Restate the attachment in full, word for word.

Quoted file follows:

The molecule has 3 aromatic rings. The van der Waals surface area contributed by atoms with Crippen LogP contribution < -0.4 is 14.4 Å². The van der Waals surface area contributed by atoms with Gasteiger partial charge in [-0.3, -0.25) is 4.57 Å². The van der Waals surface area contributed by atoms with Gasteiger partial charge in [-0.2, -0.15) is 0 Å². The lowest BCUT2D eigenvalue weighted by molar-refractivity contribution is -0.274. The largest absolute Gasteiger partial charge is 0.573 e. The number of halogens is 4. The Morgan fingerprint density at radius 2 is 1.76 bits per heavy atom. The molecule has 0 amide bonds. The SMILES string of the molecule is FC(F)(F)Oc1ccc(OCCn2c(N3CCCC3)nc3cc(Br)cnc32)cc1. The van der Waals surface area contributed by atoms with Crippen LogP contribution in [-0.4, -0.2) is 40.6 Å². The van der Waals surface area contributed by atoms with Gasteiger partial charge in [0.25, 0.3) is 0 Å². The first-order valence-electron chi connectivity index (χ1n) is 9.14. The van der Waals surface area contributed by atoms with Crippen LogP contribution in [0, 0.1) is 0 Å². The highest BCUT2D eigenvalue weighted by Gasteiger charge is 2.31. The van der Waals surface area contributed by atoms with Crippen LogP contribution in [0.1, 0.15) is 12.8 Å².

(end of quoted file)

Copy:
The molecule has 3 aromatic rings. The van der Waals surface area contributed by atoms with Crippen LogP contribution < -0.4 is 14.4 Å². The van der Waals surface area contributed by atoms with Gasteiger partial charge in [-0.3, -0.25) is 4.57 Å². The van der Waals surface area contributed by atoms with Gasteiger partial charge in [-0.2, -0.15) is 0 Å². The lowest BCUT2D eigenvalue weighted by molar-refractivity contribution is -0.274. The largest absolute Gasteiger partial charge is 0.573 e. The number of halogens is 4. The Morgan fingerprint density at radius 2 is 1.76 bits per heavy atom. The molecule has 0 amide bonds. The SMILES string of the molecule is FC(F)(F)Oc1ccc(OCCn2c(N3CCCC3)nc3cc(Br)cnc32)cc1. The van der Waals surface area contributed by atoms with Crippen LogP contribution in [-0.4, -0.2) is 40.6 Å². The van der Waals surface area contributed by atoms with Gasteiger partial charge in [0.25, 0.3) is 0 Å². The first-order valence-electron chi connectivity index (χ1n) is 9.14. The van der Waals surface area contributed by atoms with Crippen LogP contribution in [0, 0.1) is 0 Å². The highest BCUT2D eigenvalue weighted by Gasteiger charge is 2.31. The van der Waals surface area contributed by atoms with Crippen LogP contribution in [0.1, 0.15) is 12.8 Å².